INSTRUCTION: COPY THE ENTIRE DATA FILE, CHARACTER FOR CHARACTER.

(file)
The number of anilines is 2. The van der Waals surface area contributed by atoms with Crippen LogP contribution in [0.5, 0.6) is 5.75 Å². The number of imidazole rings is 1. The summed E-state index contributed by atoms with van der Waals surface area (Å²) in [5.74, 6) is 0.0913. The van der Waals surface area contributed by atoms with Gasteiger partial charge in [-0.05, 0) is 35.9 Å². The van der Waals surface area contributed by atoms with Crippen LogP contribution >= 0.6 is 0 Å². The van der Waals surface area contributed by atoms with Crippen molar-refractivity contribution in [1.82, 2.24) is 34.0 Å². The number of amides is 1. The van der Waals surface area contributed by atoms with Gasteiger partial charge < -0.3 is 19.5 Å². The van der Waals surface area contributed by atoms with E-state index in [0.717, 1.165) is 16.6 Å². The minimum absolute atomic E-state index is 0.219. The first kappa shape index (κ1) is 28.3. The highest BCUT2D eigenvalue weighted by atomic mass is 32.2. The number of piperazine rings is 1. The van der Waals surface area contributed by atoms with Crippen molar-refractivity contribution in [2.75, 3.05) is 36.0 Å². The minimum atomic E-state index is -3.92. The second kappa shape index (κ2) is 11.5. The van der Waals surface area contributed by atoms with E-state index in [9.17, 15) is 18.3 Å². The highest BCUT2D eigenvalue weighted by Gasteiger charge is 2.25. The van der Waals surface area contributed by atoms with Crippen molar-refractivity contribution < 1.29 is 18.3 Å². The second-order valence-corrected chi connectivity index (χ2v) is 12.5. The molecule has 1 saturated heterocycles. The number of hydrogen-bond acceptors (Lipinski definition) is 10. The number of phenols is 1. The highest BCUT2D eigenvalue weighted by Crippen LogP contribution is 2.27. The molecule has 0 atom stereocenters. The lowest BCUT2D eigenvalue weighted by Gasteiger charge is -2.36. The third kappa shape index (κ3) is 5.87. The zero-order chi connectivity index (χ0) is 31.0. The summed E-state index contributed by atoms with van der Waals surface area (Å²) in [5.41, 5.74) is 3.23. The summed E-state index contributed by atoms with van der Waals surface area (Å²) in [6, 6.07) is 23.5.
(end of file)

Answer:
The number of anilines is 2. The van der Waals surface area contributed by atoms with Crippen LogP contribution in [0.5, 0.6) is 5.75 Å². The number of imidazole rings is 1. The summed E-state index contributed by atoms with van der Waals surface area (Å²) in [5.74, 6) is 0.0913. The van der Waals surface area contributed by atoms with Gasteiger partial charge in [-0.05, 0) is 35.9 Å². The van der Waals surface area contributed by atoms with Crippen LogP contribution >= 0.6 is 0 Å². The van der Waals surface area contributed by atoms with Crippen molar-refractivity contribution in [1.82, 2.24) is 34.0 Å². The number of amides is 1. The van der Waals surface area contributed by atoms with Gasteiger partial charge < -0.3 is 19.5 Å². The van der Waals surface area contributed by atoms with E-state index in [0.717, 1.165) is 16.6 Å². The minimum absolute atomic E-state index is 0.219. The first kappa shape index (κ1) is 28.3. The highest BCUT2D eigenvalue weighted by atomic mass is 32.2. The number of piperazine rings is 1. The van der Waals surface area contributed by atoms with Crippen molar-refractivity contribution in [2.75, 3.05) is 36.0 Å². The minimum atomic E-state index is -3.92. The second kappa shape index (κ2) is 11.5. The van der Waals surface area contributed by atoms with E-state index in [9.17, 15) is 18.3 Å². The highest BCUT2D eigenvalue weighted by Gasteiger charge is 2.25. The van der Waals surface area contributed by atoms with Crippen molar-refractivity contribution < 1.29 is 18.3 Å². The second-order valence-corrected chi connectivity index (χ2v) is 12.5. The molecule has 1 saturated heterocycles. The number of hydrogen-bond acceptors (Lipinski definition) is 10. The number of phenols is 1. The highest BCUT2D eigenvalue weighted by Crippen LogP contribution is 2.27. The molecule has 0 atom stereocenters. The lowest BCUT2D eigenvalue weighted by Gasteiger charge is -2.36. The third kappa shape index (κ3) is 5.87. The zero-order chi connectivity index (χ0) is 31.0. The summed E-state index contributed by atoms with van der Waals surface area (Å²) in [5.41, 5.74) is 3.23. The summed E-state index contributed by atoms with van der Waals surface area (Å²) in [6, 6.07) is 23.5.